2ND LEAD (Adds photos)
2011 Legal Imperatives
[TamilNet, Saturday, 01 January 2011, 17:54 GMT]
Vigorous advocacy of Tamils rights inside the halls of political power and in the streets of the West by the increasingly active expatriate Tamil youths portends a hopeful and optimistic future to Tamils battered by inaction of the international community and subjected to continued acts of cultural, physical genocide carried out with impunity by Colombo. As humanity steps into the dawn of the next decade, the emergence of organized youth groups trained in international law and sharing knowledge across State borders to advance the prospects of prosecuting alleged Sri Lanka's war-criminals and to bring justice to Tamils, stands as an important example of the political progress, grounded in the moral code of community responsibility, diaspora youths have made since the Mullaiththeevu massacre of May 2009.
Arulnithila Deivendran of Swiss Council of Eelam Tamils
Lathan Suntharalingam, student activist, politician
Rajeev Sreetharan, Law student
From Australia to Canada, the contributions of second generation Tamil youth in Sri Lanka legal project has been significant. Since many international courts are based in Europe, the work has naturally centred in Europe, especially in Switzerland, where youths have taken active role, says Arulnithila Deivendran of Swiss Council of Eelam Tamils, recognising the significance of the contribution of Tamil youth from different parts of the world.
Arulnithila also said, in 2010 a new trend of knowledge-based second generation youths leading and taking forward the Tamil Genocide Project has emerged. "The result is evident in Australia, Canada and Europe," she said, adding "youths have taken active role in various levels, according to the prevailing needs in the part of the globe they are domiciled: In Australia, the youth contribution has been focused at building genocide awareness and is now maturing into concerted legal action, while in Europe the youth are already engaged in preparing legal complaints."
Amnesty International constructed the "shared responsibility model of international justice
," a strategy to make "dramatic progress in improving the effectiveness of inter-state cooperation in national investigations and prosecutions based on universal jurisdiction."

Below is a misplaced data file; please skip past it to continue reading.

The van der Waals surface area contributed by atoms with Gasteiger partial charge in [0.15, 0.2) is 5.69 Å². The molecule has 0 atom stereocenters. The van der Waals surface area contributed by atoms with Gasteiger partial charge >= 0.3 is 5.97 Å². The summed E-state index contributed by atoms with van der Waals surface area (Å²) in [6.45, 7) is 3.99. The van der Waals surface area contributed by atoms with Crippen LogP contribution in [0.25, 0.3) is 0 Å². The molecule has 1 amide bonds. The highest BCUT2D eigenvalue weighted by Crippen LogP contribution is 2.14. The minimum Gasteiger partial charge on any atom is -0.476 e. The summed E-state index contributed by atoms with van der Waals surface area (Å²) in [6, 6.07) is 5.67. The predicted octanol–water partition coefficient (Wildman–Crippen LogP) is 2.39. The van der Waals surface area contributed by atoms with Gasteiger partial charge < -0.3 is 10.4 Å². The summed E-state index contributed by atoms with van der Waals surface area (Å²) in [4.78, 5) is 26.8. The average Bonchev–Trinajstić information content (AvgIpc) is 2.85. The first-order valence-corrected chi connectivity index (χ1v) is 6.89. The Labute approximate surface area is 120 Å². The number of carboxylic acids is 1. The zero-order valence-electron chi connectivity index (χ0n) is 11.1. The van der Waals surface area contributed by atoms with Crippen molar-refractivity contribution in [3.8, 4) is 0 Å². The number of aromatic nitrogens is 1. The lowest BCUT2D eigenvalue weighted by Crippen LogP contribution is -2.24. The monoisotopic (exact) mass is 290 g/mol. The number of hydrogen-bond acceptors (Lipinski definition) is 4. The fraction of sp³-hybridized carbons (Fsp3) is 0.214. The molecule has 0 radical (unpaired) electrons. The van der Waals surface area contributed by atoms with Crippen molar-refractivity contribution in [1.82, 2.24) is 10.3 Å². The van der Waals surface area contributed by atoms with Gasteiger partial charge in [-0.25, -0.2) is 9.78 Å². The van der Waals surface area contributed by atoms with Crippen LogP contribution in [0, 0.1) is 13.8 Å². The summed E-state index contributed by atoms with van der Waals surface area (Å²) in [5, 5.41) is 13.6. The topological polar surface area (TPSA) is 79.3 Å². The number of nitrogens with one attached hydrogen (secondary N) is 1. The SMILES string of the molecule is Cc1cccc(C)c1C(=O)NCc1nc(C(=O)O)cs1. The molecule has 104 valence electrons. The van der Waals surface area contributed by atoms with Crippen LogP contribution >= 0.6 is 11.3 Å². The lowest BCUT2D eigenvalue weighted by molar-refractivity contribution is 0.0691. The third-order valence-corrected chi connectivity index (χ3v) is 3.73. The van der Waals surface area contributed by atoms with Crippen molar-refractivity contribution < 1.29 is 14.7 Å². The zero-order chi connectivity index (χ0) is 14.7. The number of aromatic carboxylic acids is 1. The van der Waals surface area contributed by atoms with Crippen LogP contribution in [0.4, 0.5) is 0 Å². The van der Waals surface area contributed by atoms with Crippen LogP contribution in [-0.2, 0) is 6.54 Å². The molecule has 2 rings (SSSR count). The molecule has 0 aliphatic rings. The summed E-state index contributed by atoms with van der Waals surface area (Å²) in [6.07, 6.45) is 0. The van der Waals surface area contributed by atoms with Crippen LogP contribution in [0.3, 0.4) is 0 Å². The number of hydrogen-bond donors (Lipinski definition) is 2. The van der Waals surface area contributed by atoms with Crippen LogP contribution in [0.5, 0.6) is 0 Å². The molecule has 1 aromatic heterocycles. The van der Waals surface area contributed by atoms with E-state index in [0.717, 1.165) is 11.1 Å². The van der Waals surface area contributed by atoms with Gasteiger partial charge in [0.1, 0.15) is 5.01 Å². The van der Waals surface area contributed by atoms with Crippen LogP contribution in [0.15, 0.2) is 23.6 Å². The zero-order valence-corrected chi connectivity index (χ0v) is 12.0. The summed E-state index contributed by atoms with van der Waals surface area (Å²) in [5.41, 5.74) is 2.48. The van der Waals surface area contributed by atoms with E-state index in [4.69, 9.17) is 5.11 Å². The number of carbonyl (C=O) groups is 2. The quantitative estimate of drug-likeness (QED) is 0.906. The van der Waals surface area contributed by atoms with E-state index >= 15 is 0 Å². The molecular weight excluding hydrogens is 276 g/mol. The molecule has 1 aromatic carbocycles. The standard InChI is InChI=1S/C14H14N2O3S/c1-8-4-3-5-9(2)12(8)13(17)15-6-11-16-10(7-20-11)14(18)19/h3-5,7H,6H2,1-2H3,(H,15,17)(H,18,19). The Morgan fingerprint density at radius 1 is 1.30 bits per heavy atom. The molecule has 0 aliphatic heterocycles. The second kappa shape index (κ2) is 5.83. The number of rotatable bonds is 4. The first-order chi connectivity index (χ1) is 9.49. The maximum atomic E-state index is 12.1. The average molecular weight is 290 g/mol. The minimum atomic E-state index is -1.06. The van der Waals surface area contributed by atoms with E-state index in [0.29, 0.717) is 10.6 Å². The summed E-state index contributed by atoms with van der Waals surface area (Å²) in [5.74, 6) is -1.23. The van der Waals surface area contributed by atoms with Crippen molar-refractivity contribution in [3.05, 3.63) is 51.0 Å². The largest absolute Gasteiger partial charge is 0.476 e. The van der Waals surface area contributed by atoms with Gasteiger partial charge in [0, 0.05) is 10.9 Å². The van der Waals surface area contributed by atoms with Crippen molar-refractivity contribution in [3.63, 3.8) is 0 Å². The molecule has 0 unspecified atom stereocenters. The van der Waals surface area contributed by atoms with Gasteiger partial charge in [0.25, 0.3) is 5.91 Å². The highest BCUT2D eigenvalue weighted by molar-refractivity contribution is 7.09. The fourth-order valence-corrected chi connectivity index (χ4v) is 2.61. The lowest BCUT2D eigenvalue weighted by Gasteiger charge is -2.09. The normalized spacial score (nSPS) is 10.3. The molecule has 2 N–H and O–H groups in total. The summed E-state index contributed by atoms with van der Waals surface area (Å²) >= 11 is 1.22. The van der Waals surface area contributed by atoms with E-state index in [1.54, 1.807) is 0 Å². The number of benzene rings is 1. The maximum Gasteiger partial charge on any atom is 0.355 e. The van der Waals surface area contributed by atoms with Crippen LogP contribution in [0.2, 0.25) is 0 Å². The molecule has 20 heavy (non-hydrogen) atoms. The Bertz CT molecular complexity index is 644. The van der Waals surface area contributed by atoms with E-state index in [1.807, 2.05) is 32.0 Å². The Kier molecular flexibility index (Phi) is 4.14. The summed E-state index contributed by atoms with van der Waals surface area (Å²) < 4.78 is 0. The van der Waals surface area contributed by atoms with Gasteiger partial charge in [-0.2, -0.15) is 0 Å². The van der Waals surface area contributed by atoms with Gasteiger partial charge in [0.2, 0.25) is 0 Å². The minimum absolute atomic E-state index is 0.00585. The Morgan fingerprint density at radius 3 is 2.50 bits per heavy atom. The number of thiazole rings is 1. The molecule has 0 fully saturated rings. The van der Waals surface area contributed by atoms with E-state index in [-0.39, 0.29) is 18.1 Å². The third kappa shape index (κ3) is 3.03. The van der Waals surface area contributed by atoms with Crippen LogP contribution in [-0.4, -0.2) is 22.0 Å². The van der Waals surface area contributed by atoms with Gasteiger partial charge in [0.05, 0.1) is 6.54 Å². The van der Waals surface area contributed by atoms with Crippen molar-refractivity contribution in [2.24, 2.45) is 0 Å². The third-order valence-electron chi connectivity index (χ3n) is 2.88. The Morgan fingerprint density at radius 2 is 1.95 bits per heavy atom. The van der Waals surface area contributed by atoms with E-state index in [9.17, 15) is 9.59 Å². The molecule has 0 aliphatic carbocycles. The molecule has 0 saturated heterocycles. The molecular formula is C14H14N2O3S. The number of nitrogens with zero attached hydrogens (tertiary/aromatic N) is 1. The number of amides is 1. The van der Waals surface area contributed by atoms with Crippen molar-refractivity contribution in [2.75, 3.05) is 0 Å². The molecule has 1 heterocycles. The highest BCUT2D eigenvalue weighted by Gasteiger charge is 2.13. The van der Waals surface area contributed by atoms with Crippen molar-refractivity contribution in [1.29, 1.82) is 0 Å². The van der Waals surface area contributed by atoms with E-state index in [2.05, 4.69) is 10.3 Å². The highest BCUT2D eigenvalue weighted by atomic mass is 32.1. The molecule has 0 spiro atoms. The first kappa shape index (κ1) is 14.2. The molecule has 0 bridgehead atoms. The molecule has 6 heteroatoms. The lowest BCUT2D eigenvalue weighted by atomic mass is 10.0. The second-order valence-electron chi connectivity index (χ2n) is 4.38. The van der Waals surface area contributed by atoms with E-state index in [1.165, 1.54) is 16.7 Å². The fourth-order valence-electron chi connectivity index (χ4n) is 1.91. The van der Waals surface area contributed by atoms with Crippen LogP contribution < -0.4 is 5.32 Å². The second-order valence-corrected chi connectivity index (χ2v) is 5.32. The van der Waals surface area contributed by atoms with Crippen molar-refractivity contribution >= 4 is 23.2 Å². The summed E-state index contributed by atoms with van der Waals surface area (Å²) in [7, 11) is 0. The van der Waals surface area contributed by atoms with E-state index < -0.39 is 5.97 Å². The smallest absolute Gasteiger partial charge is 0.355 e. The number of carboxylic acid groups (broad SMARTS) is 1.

Largely based on this model, the Switzerland Council of Eelam Tamils (SCET) and US-based Tamils Against Genocide (TAG) are advancing a diaspora-driven "shared responsibility model" of international justice, collaborating horizontally with Tamil diaspora organizations supporting the effort to hold the Rajapakse administration responsible for jus cogens norm violations committed during Eelam War IV. "The arrangement avoids duplication of efforts, and allows the network members to react fast to urgent legal response needs," Rajeev Sreetharan, a US law student and member of TAG, currently working with the Swiss group said.
"An effectively organized legal Tamil-diaspora network, working with a transnational panel of lawyers should make the threat of arrest real for all alleged war-criminals from Sri Lanka when, and if, they embark on foreign travel. Events surrounding Sri Lanka's President Rajapakse's recent hurried and unannounced exit from UK have amply demonstrated the predicament of even the highest level officials from Sri Lanka trying to escape falling into foreign legal nets," Jan Jananayagam, an aspiring European Member of Parliament and UK-based spokesperson for TAG, said.
Hierarchy of venues available for legal action [Illustration by TamilNet]
"SCET and TAG's work over the past several months, supporting an expanding Tamil transnational legal network, should produce multiple filings of criminal cases in 2011 against specific individuals in the Rajapakse administration," a student political activist Lathan Suntharalingam told TamilNet, adding, "unlike after Black July genocidal attack on the Tamil commuity in 1983, when the Tamil political class did not have the knowledge or resources to pursue international criminal justice options, we are committed to ending the six decades of systemic rights violations and impunity in Sri Lanka."
"The goal is to first firmly establish the overall legal framework for prosecution and in parallel embrace all Tamil youths with a legal bent to join the challenge in taking forward the myriad of actionable legal projects local to their country of domicile or in international judical forums," Suntharalingam said.
Functional framework for legal action [Illustration by TamilNet]
Expatriate Tamils have widely acknowledged and applauded the manner in which the National Council of Canadian Tamils (NCCT), with the participation of youth, structured and carried out the UN-panel submissions. The youth in NCCT and those in Australia are soon to engage in a collaborative legal project with support from SCET and TAG, sources from SCET said.
SCET has also begun collaborating with Palestinian legal networks to gather knowledge on how to bring strategic litigation to fight the State-sponsored Buddhist Sinhala colonization schemes of post-Mullaivaikal Vanni Region, which mirror the Israeli-settlement expansion model in West Bank and East Jerusalem, according to SCET officials.
"2011 should be a year when the Tamil youths will demonstrate how they have mastered the nuances of, and sometimes complex, jurisprudence of various international legal systems, and how efficiently the Tamil legal groups have harnessed these systems to the benefit of their community seeking justice," Suntharalingam said.
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